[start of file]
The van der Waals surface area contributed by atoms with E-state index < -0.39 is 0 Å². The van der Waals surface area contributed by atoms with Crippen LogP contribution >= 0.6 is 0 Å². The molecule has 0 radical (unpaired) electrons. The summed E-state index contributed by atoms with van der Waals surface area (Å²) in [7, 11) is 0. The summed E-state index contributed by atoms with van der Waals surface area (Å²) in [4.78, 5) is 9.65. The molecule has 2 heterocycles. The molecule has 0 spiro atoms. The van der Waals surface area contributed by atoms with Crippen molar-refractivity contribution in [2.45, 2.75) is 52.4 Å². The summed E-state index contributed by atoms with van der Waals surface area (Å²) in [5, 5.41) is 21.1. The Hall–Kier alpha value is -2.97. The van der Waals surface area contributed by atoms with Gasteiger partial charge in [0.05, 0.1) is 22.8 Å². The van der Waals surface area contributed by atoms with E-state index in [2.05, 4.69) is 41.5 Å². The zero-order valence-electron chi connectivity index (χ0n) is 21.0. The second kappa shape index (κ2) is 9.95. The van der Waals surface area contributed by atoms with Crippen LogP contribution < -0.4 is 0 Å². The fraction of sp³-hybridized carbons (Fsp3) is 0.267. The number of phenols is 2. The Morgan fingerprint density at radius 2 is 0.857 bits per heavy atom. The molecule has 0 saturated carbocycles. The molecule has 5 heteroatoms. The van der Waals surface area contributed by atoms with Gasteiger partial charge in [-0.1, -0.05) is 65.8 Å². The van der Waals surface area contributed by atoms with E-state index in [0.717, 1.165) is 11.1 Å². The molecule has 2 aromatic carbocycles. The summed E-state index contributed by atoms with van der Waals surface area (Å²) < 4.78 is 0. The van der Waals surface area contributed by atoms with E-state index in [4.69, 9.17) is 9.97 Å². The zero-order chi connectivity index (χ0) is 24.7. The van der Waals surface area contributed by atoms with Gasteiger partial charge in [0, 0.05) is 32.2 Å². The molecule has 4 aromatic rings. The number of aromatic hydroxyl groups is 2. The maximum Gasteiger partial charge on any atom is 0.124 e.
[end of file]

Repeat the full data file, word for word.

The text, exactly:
The van der Waals surface area contributed by atoms with E-state index < -0.39 is 0 Å². The van der Waals surface area contributed by atoms with Crippen LogP contribution >= 0.6 is 0 Å². The molecule has 0 radical (unpaired) electrons. The summed E-state index contributed by atoms with van der Waals surface area (Å²) in [7, 11) is 0. The summed E-state index contributed by atoms with van der Waals surface area (Å²) in [4.78, 5) is 9.65. The molecule has 2 heterocycles. The molecule has 0 spiro atoms. The van der Waals surface area contributed by atoms with Crippen molar-refractivity contribution in [2.45, 2.75) is 52.4 Å². The summed E-state index contributed by atoms with van der Waals surface area (Å²) in [5, 5.41) is 21.1. The Hall–Kier alpha value is -2.97. The van der Waals surface area contributed by atoms with Gasteiger partial charge in [0.05, 0.1) is 22.8 Å². The van der Waals surface area contributed by atoms with E-state index in [2.05, 4.69) is 41.5 Å². The zero-order valence-electron chi connectivity index (χ0n) is 21.0. The second kappa shape index (κ2) is 9.95. The van der Waals surface area contributed by atoms with Crippen LogP contribution < -0.4 is 0 Å². The fraction of sp³-hybridized carbons (Fsp3) is 0.267. The number of phenols is 2. The Morgan fingerprint density at radius 2 is 0.857 bits per heavy atom. The molecule has 0 saturated carbocycles. The molecule has 5 heteroatoms. The van der Waals surface area contributed by atoms with Gasteiger partial charge in [-0.1, -0.05) is 65.8 Å². The van der Waals surface area contributed by atoms with E-state index in [0.717, 1.165) is 11.1 Å². The molecule has 2 aromatic carbocycles. The summed E-state index contributed by atoms with van der Waals surface area (Å²) < 4.78 is 0. The van der Waals surface area contributed by atoms with E-state index in [4.69, 9.17) is 9.97 Å². The zero-order chi connectivity index (χ0) is 24.7. The van der Waals surface area contributed by atoms with Gasteiger partial charge in [0, 0.05) is 32.2 Å². The molecule has 4 aromatic rings. The number of aromatic hydroxyl groups is 2. The maximum Gasteiger partial charge on any atom is 0.124 e.